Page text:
There’s a growing gap between New Zealand's rising carbon pollution and the Government's commitments to reduce it. The good news is there are a bunch of practical things we can do now to #CutTheGap and invest in a better future. It might sound simple, but planting trees can be a big part of that.
When it comes to stopping climate change the priority is reducing our greenhouse gas emissions. In the end it's a long-term game, and science has demonstrated that the total amount of carbon dioxide emitted will be the main factor in how much global warming we will have to deal with.
Planting trees in order to soak up carbon is part of the solution as well. Planting new permanent forests can reduce the amount of carbon dioxide in the atmosphere as well as help protect biodiversity. More plantations of crop forests such as pine on land currently in unproductive use (being careful to avoid competition with food production) will also help. Sustainable wood has an important role in the future as a low carbon building material and energy source to replace fossil fuels - especially with the prospect of turning it into advanced biofuels.
From New Zealand's perspective, planting trees now could make a big contribution to reducing our net greenhouse gas emissions under the international carbon accounting system. This is now a political and economic necessity as a result of the mess we're in due to lack of action from successive governments.
As the graph above shows, despite our rising gross emissions we have “kept up” with our emissions commitments since 2008, purely by virtue of a boom in pine forest replanting in the mid-1990s (and rules that allow us to account for this). However this has been something of an illusion, as in the coming years these forests will be harvested and all that carbon will have to be repaid – so it's just like putting the bill on the credit card. This is the reason our net greenhouse gas emissions are about to skyrocket by 50% by 2025, posing a massive liability to our economy and our international reputation.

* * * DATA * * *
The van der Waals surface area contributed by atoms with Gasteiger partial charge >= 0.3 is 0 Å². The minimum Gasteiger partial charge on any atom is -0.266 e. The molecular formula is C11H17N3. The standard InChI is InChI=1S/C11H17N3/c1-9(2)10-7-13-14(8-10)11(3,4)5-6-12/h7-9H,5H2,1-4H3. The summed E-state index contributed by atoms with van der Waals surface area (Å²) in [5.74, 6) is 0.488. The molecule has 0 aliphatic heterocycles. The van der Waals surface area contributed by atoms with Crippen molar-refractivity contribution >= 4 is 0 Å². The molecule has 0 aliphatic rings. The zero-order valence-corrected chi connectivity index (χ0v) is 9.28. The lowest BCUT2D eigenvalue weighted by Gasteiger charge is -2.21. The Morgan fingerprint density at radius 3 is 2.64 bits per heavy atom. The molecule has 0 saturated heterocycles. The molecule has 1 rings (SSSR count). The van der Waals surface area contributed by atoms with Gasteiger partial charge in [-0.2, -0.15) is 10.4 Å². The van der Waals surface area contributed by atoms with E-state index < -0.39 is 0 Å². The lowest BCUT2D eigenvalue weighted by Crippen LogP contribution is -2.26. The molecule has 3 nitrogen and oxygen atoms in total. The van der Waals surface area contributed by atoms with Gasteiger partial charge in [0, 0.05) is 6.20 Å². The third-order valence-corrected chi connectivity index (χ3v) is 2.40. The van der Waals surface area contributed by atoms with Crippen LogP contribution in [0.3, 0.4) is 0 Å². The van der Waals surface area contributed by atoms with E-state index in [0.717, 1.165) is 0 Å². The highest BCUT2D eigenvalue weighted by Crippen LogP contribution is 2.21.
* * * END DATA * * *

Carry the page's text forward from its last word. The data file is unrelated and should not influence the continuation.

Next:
By getting planting new forest area now we can reduce some of that impact. It's important to emphasise that none of this is a substitute for taking action now to cut our emissions from fossil fuels and agriculture though.
So how much is possible? Analysis by the Iwi Climate Change Leaders Group suggests that restoring a steady price on carbon of at least $15 per tonne would significantly increase forestry investment, with up to 100,000 hectares being planted per year over the next ten years.
If started next year, these new plantings could be absorbing up to 40 million tonnes of CO2 per year by 2025. This would singlehandedly reduce our net greenhouse gas emissions back to roughly 1990 levels, rather than the current massive projected overshoot of over 60% (see the graph above).
On top of this, there are real economic gains to be had from the boost to the forestry industry. The planting will mainly occur on marginal land (that wouldn’t otherwise be used for farming or other productive purposes) and in regional areas. Forestry requires jobs, for planting and maintaining the forested areas, which means this change would provide an economic boon to currently struggling regions. The Iwi Climate Change Leaders Group claims that the scenario described above would generate 50,000 new and permanent forestry jobs.
The Government could act immediately to achieve this by announcing the phase-in of a 'price floor' of $15 per tonne in the Emissions Trading Scheme, as the Iwi Climate Change Leaders Group has called for.
By creating the right incentives for tree planting and taking other practical actions in areas such as transport, the Government could quite quickly turn around New Zealand's poor climate change performance and be a real part of the solution.